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RedSea to dig further into Egypt’s agricultural market

RedSea claim their heat-blocking roof technology can reduce energy usage and water use in irrigation RedSea/Media
RedSea claims its heat-blocking roof technology can reduce energy usage and water use in irrigation
  • Business provides agtech products
  • Focus on heat-blocking roofs
  • Saudi-Egypt trade worth $20bn

RedSea, an agtech business based in Saudi Arabia, is prioritising Egypt to transform the North African nation’s agricultural industry.

The company has also announced the appointment of Bruno De Oliveira as vice president of Egypt and East Africa as a result of increasing customer demand for its products.  

RedSea has already installed heat-blocking roofing materials on 30 hectares of a major government-owned site in Egypt. 

De Oliveira told AGBI that RedSea’s technologies, which have already been tested in Egypt, are “ready for rapid and wide deployment”, both in open field and controlled environment agriculture.

The company claims its Iyris SecondSky roof technology can reduce energy usage by more than 40 percent, water use in irrigation by 30 percent, and improve grower profitability by 28 percent.

De Oliveira, who is based in Cairo, said Egypt’s agricultural industry is projected to grow to more than $6 billion in sales by the end of the decade. The sector employs more than a quarter of the population and contributes almost 12 percent of GDP. 

“This represents an incredible opportunity for RedSea and Egypt’s farming sector alike,” he said.

RedSea’s products are deployed by growers in 12 countries. It also has several partnerships including with Red Sea Global of Saudi Arabia and UAE-based agrifood giant Silal.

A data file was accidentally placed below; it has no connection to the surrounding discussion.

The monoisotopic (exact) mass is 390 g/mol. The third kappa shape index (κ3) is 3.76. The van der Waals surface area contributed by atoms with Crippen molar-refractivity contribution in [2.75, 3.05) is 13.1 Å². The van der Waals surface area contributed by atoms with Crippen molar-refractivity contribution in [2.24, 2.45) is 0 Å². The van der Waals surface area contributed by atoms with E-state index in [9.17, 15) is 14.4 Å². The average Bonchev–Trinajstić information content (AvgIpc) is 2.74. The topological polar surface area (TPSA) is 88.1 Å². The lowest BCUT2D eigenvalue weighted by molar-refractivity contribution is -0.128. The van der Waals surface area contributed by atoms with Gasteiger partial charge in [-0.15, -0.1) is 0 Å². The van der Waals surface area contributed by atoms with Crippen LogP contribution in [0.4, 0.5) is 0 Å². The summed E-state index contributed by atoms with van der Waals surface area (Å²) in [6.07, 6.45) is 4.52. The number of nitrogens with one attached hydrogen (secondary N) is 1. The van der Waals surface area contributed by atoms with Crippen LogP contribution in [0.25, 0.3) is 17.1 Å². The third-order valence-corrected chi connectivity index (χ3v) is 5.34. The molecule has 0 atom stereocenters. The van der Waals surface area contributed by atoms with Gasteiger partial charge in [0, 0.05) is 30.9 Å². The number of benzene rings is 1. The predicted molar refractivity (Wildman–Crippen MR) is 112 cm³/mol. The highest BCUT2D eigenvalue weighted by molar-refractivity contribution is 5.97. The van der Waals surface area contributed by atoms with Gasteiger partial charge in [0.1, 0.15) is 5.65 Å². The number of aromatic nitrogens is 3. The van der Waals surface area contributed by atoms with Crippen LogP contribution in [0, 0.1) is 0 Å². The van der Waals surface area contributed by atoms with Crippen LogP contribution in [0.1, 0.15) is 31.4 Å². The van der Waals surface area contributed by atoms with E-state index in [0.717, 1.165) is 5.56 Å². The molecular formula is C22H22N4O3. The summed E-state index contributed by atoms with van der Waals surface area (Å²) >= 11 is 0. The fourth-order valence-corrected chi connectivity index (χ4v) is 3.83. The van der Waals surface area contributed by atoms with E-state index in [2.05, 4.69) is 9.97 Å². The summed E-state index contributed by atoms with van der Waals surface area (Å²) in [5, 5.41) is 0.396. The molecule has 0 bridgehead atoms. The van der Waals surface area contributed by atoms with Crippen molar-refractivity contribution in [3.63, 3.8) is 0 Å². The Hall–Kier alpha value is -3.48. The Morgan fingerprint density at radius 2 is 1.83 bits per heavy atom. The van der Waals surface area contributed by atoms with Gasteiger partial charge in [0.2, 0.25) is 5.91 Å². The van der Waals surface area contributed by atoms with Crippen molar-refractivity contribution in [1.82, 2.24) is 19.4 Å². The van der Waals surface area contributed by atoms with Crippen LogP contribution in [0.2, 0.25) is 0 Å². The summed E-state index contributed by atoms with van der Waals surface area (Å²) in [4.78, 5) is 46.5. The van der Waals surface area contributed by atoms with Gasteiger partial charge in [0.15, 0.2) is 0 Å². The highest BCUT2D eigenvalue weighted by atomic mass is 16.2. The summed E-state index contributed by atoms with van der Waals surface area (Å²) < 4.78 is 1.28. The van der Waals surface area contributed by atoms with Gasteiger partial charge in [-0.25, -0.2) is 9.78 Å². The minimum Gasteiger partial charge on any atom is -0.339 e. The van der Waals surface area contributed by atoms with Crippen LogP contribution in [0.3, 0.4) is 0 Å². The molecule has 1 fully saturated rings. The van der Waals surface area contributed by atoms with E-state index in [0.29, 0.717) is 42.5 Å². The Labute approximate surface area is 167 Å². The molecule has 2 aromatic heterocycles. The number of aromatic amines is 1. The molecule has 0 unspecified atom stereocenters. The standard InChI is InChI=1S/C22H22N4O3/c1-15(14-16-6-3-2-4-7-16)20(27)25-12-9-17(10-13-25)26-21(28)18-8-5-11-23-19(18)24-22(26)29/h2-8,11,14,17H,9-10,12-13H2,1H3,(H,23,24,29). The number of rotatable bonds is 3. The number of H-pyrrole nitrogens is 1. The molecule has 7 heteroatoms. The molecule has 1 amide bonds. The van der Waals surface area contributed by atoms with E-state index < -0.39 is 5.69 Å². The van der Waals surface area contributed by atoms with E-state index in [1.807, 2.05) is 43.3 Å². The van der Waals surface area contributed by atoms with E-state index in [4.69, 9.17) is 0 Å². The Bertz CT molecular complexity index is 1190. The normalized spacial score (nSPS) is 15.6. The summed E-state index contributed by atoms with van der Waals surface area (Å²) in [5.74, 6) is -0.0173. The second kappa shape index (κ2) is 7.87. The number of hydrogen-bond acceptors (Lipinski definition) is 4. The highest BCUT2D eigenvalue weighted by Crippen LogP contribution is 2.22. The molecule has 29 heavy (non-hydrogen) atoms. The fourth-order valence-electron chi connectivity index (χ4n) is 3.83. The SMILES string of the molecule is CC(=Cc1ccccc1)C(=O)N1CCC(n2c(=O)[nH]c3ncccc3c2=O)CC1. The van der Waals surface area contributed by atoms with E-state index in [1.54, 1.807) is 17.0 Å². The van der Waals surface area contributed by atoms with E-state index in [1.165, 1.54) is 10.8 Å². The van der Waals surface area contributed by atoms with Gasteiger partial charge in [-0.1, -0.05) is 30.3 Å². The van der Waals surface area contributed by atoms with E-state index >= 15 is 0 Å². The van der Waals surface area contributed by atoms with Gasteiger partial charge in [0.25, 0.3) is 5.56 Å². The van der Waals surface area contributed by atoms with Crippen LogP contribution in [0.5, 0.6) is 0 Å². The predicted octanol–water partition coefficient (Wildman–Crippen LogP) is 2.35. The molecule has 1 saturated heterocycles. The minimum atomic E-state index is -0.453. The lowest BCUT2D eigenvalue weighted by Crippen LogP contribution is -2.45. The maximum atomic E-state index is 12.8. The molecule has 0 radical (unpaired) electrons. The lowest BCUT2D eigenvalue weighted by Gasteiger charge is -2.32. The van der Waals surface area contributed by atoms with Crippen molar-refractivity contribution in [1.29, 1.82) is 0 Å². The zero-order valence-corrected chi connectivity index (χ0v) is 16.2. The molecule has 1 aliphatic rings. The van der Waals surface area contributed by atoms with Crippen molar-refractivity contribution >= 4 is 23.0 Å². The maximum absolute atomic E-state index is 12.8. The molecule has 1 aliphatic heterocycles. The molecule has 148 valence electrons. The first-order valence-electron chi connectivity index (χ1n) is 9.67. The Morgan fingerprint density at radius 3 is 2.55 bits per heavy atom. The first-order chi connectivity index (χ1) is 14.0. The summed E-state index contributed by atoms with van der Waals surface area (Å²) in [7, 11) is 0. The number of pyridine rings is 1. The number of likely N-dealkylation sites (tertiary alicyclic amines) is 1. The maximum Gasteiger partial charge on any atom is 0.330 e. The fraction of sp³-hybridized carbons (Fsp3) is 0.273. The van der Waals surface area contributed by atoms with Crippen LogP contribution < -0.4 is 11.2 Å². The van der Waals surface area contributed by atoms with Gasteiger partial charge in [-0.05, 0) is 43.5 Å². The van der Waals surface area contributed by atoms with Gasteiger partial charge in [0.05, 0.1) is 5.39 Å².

Last month, it signed an agreement with Armando Alvarez, a private Spanish sustainable packaging manufacturer, for the supply of greenhouse covers in hot climate farming.

Garden, Nature, OutdoorsRedSea/Media
The company spread its reach into Spain recently when it agreed a deal with Armando Alvarez, a packaging business

Agriculture plays a major role in the Saudi-Egypt trade relationship, which exceeded $20 billion last year. 

Majid bin Abdullah Al-Qasabi, Saudi Arabia’s minister of commerce, told a Saudi-Egyptian Business Forum in Cairo last week that direct investment in Egypt by Saudi Arabia has reached $32 billion.

Last year the kingdom’s sovereign wealth fund, the Public Investment Fund, set up the Saudi Egyptian Investment Company as a vehicle to direct flows with a focus on sectors including agriculture.

And Egypt’s minister of agriculture and land reclamation, Elsayed Elkosayer, last week met a delegation of Saudi businessmen and investors to discuss ways to enhance and increase Saudi agricultural investment in Egypt, according to local media reports. 

Last month Baladna, the largest dairy food producer in Qatar, said it is exploring plans to invest up to $1.5 billion in a farming project in Egypt. The scheme would have 20,000 dairy cows, capable of producing 300 million litres of milk a year.

“There are already many thousands of hectares of farms with plastic roofs in the country,” De Oliveira said.

“We know that a simple one-for-one replacement of these roofs (when the time comes to replace them) with a SecondSky cover can save up to 90 percent of freshwater use in soil farming and deliver a more predictable, reliable crop. 

“The potential to improve the profitability and productivity of farming from this alone could be transformative for the Egyptian farming community.”

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